Bogus policeman who tried to ‘arrest’ woman in car park jailed

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The man had approached the woman in a car park while claiming to be a police officer (PA) (PA Archive)
The man had approached the woman in a car park while claiming to be a police officer (PA) (PA Archive)

A man who claimed to be a police officer and tried to “arrest” a woman has been jailed.

Cumbria Police said Gary Shepherd, 44, had approached the woman in a car park in Barrow at about 6.30pm on Tuesday while wearing a blue lanyard with “police” written on the material.

He told the woman he was arresting her for drug dealing but she approached a member of the public and when they both challenged Shepherd he left the scene, a force spokesman said.

The spokesman said Shepherd pleaded guilty to impersonating a police officer and common assault at Barrow Magistrates’ Court on Thursday and was jailed for 22 weeks.

Our officers recognised the seriousness of this incident swiftly and were able to quickly arrest Shepherd, who, less than 48 hours after the initial incident, is now starting a significant prison sentence

Supt Matt Pearman

Shepherd initially denied being in the area of Greengate car park, but in his second police interview claimed his actions had been a “joke”, the force said.

Superintendent for South Cumbria, Matt Pearman, said: “To be approached in this way by someone falsely claiming to be a police officer must have been extremely frightening for the victim, particularly coming so soon after the sentencing of Wayne Couzens last week.

“Our officers recognised the seriousness of this incident swiftly and were able to quickly arrest Shepherd, who, less than 48 hours after the initial incident, is now starting a significant prison sentence.”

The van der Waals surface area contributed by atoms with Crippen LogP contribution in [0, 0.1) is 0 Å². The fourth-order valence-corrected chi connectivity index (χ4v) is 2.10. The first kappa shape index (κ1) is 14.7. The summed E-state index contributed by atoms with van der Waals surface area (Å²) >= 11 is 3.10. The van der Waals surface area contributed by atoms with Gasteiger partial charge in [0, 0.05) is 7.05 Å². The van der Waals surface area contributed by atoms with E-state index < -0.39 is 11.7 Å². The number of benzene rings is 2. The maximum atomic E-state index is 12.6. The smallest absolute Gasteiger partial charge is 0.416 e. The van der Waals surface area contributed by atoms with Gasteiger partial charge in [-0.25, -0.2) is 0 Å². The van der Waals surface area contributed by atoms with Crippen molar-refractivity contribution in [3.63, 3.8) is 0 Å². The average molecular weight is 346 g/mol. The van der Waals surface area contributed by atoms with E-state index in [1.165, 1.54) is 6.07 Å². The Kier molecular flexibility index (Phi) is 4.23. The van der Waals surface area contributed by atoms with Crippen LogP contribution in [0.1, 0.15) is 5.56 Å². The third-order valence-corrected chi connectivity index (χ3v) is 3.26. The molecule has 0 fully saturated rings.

Shepherd, of Abbey Road in Barrow, was also fined £85 and ordered to pay costs of £128, police said.

The force said magistrates had activated a previously suspended four-week prison sentence and sentenced Shepherd to a further 18 weeks in custody for impersonating a police officer and common assault.

His sentencing came as Cumbria Police announced a new process for members of the public to confirm the identities of lone officers.

Officers will provide their collar number to anyone who asks and will contact the control room on the police radio to confirm their identity, location, that they are on duty and the reason they are speaking to someone, the force announced on Thursday.

We absolutely recognise our responsibility to introduce an additional means of verification to provide further reassurance to anyone, including women who may feel vulnerable

Chief Constable Michelle Skeer

Chief Constable Michelle Skeer said: “The facts of how Sarah Everard died have shocked and appalled us all. It is truly horrifying that a police officer could abuse their position and their powers to carry out such abhorrent crimes.

“We fully understand that this has impacted confidence in policing and may also cause concerns for others when they encounter a lone police officer.

“All of our police officers carry a Cumbria Constabulary identification card.

“However, we absolutely recognise our responsibility to introduce an additional means of verification to provide further reassurance to anyone, including women who may feel vulnerable.

“This new verification process will hopefully reassure people that when they encounter one of our officers, they are speaking to an officer who is carrying out a legitimate and professional policing response.”

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